Saying the Wrong Thing Cost Georgia Man His 'Stand Your Ground' Defense

No “Stand Your Ground” Defense for Jessie Murray

What could have been a “stand your ground” self-defense claim for one young Georgia man has been denied by a judge after a review of statements made by the defendant.

The case of Jessie Murray, 33, began the evening of February 16, 2014, when Murray met with his estranged wife to discuss the future of their marriage and the well-being of their children. The couple had frequented Benefields Sports Bar in Clayton County, Georgia, for many years and was known by many members of the staff.

After eating dinner, the couple decided to play a game of pool and enjoyed a few drinks during the night. There was a party taking place at the bar and a drunken male stumbled into Murray’s wife Traci, and made no apology for his actions. It was at this point that Murray stood between his wife and the man and told him to get away from his wife. The drunken man, later identified as Nathan Adams, a former police officer, told Murray, “You need to f***ing leave” and four other men began to surround Murray.

Murray was able to move away from the men but Traci was trapped. So Murray went to his car to retrieve his licensed handgun and try to get his wife out of the bar and away from the men. When he tried to reenter the bar, the door was blocked by the group of men who continued in their aggressive behavior. Murray told the men to let his wife out of the bar and they told him his wife wasn’t going anywhere and started towards him in the parking lot.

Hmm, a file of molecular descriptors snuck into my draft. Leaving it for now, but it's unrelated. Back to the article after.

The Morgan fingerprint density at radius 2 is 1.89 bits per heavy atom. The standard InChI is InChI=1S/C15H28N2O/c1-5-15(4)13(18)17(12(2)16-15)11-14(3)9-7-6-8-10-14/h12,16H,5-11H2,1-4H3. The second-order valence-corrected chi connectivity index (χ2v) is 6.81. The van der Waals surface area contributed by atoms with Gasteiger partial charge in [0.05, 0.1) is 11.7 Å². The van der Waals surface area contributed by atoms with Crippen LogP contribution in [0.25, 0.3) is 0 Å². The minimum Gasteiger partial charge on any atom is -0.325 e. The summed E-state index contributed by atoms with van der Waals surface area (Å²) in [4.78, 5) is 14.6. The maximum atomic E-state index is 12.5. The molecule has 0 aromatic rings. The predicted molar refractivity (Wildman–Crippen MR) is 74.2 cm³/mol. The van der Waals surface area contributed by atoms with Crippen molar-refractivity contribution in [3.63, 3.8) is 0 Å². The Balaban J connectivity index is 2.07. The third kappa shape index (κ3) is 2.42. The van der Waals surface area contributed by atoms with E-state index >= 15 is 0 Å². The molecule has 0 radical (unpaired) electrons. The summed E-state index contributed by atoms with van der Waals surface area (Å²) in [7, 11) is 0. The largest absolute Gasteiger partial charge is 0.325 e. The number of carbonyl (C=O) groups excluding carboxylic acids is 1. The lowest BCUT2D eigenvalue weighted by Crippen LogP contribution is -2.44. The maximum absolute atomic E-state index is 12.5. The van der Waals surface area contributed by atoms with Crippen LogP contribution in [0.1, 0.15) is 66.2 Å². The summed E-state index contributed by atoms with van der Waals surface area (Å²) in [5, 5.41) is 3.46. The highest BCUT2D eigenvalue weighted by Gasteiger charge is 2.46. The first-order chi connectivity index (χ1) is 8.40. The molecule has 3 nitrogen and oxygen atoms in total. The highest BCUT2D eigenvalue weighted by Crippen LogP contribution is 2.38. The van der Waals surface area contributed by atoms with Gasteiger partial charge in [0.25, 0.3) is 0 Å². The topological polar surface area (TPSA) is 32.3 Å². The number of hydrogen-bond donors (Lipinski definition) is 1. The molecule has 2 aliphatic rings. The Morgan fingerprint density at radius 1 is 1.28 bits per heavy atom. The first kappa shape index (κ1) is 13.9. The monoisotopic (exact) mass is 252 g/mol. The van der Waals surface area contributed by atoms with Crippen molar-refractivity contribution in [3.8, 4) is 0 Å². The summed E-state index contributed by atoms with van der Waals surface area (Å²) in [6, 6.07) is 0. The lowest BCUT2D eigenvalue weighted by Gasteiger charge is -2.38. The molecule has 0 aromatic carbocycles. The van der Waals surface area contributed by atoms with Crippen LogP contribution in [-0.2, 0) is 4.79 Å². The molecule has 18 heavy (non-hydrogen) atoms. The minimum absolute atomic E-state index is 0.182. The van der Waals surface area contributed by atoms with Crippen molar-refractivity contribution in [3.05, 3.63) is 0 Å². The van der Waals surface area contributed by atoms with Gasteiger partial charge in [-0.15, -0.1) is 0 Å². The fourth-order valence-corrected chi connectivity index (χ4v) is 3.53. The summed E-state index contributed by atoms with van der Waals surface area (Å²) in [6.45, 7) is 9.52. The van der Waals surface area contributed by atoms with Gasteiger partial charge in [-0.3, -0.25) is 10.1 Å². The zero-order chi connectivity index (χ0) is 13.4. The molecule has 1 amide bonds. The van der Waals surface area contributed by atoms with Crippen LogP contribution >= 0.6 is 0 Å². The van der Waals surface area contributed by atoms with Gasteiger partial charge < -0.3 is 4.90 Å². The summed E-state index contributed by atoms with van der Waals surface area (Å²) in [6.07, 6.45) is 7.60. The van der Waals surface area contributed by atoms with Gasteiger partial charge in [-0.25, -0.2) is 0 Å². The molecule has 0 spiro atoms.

That is when Adams threw a punch at Murray and the other four men jumped into the fight and began to kick and punch Murray, tackling him to the ground. During the scuffle, Adams attempted to reach into Murray’s pocket where he had his gun and during the fight the weapon went off, striking and mortally wounding Adams. One of the men in the group then pulled his gun and shot four times at Murray, who was able to escape and run into a nearby tire shop where he called police.

When police arrived, Murray surrendered his weapon and was trying to explain what happened and was handcuffed by the responding officer. While he was cuffed, a member of the group that assaulted Murray ran forward and punched him in the head. While he was cuffed! The officer did not arrest the man who assaulted Murray and instead placed Murray into the back of his patrol car. While he was being placed in the car, an off-duty and out of uniform officer, who was a friend of Nathan Adams, arrived at the scene. He shouted at Murray, “Do you know who we are?! We’re going to fry your black a**!”

Adams was transported to a hospital where he was pronounced dead and Murray was transported to jail. He was charged with murder and aggravated assault. No other person was charged for their actions that night.

All Murray wanted to do was defend his ex-wife and mother of his children from a group of drunken men at a bar. Even the court documents described Murray as being assaulted by the Nathan Adams, a former police officer, and three of his friends.

Jessie Murray testified in a hearing before Clayton County Superior Court Judge Albert Collier to determine whether he would be declared immune from prosecution because he was justified in using deadly force when he shot and killed former police Officer Nathan Adams.